Obstacles will challenge govt’s debt refinancing –Moody’s | Daily News

Obstacles will challenge govt’s debt refinancing –Moody’s

The government could face risks in refinancing its debt obligations in the next five years due to various domestic and external obstacles, especially if investor sentiment changes, Moody’s Investors Service said in a new report yesterday.

“The obstacles will pose challenges to the government’s ability to refinance its large upcoming debt obligations. We analyse the implications of the country’s financing needs and options, the recent terrorist attacks and upcoming elections for Sri Lanka’s credit profile,” the report said.

In its new report, Moody’s explored the implications of the country’s financing needs and options, the recent terrorist attacks and upcoming elections for Sri Lanka’s credit profile.

“The primary challenge facing Sri Lanka (B2 stable) is its large external debt refinancing needs over the next five years, with over $3 billion principal payable annually on external government debt over 2020-2024,” says Matthew Circosta, a Moody’s Analyst.

“While a range of financing options, including international dollar bond issuance and loans from bilateral and multilateral lenders, could support refinancing, the government is highly vulnerable to sudden shifts in investor sentiment that could affect the availability and cost of these funding sources,” adds Circosta.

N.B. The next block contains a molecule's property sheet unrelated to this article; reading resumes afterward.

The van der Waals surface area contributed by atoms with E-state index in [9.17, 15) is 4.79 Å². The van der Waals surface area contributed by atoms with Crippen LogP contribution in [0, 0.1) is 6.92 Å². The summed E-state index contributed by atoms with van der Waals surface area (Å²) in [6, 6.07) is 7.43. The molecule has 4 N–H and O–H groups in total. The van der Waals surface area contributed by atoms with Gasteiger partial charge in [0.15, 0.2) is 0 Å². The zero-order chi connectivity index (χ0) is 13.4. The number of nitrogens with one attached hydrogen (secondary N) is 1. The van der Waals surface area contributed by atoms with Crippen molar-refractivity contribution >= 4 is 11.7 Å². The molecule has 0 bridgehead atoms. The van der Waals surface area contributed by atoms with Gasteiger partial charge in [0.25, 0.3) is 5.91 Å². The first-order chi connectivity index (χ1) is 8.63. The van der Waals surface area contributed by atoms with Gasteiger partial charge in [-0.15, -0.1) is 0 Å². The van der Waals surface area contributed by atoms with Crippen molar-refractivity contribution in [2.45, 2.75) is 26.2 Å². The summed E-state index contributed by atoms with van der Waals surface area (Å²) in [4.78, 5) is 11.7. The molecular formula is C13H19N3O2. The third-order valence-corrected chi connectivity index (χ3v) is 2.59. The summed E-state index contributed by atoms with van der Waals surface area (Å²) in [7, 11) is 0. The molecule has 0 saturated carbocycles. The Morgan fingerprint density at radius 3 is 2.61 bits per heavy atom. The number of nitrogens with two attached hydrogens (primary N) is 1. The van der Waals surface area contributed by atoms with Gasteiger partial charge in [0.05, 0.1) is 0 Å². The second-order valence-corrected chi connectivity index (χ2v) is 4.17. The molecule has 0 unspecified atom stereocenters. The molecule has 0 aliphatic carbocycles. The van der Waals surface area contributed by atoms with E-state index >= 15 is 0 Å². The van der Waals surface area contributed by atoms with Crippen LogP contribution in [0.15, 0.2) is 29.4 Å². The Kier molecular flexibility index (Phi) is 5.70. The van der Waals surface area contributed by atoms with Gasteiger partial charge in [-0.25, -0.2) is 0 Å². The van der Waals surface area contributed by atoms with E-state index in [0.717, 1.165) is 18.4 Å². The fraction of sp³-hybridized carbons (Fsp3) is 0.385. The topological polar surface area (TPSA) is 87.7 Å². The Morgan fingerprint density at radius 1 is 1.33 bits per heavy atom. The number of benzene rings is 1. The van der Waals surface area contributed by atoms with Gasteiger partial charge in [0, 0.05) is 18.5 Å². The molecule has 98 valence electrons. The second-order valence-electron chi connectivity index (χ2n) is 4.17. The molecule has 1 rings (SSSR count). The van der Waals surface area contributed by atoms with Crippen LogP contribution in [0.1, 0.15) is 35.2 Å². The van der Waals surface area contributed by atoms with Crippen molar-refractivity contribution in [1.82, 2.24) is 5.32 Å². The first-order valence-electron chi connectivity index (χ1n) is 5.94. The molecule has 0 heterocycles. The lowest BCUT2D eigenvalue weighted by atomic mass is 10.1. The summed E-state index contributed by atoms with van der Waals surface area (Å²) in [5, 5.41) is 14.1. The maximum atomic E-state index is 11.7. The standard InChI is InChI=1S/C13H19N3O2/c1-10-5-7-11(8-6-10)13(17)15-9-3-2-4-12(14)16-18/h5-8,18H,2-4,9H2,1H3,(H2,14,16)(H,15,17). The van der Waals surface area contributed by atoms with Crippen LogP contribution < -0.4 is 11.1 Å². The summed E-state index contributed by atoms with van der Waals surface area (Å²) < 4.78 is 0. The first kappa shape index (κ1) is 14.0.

Moody’s says lower tourism arrivals and spending following the April 2019 terrorist attacks will hit GDP growth and add further pressure to public and external finances. Political tensions could also resurface before and after the presidential elections scheduled for late 2019 and the parliamentary election in 2020, with the potential to interrupt reforms and undermine investor confidence.

“We have revised down our 2019 real GDP forecast to 2.6% from our previous estimate of 3.4% based on prospects for lower tourism arrivals and spending.

Slower real and nominal GDP growth than we previously envisaged will further challenge the government’s revenue and fiscal deficit projections.”

Sri Lanka’s gross external financing needs are large, reflecting for the most part maturing government debt repayments (sovereign bond maturities, bilateral and multilateral loans, and concessional debt).

The government completed more than half of all its 2019 public external debt servicing payments in the first four months of the year. It is due to make principal payments on external debt of around $940 million from June to December 2019. Around $3 billion in external debt repayments come due in 2020, including an international sovereign bond of $1 billion in October 2020, and concessional and bilateral debt.

Overall, maturing government external debt repayments will average more than $3 billion per year over 2020-24, or around $15.4 billion in total, in addition to financing part of the budget deficit externally.

 


 

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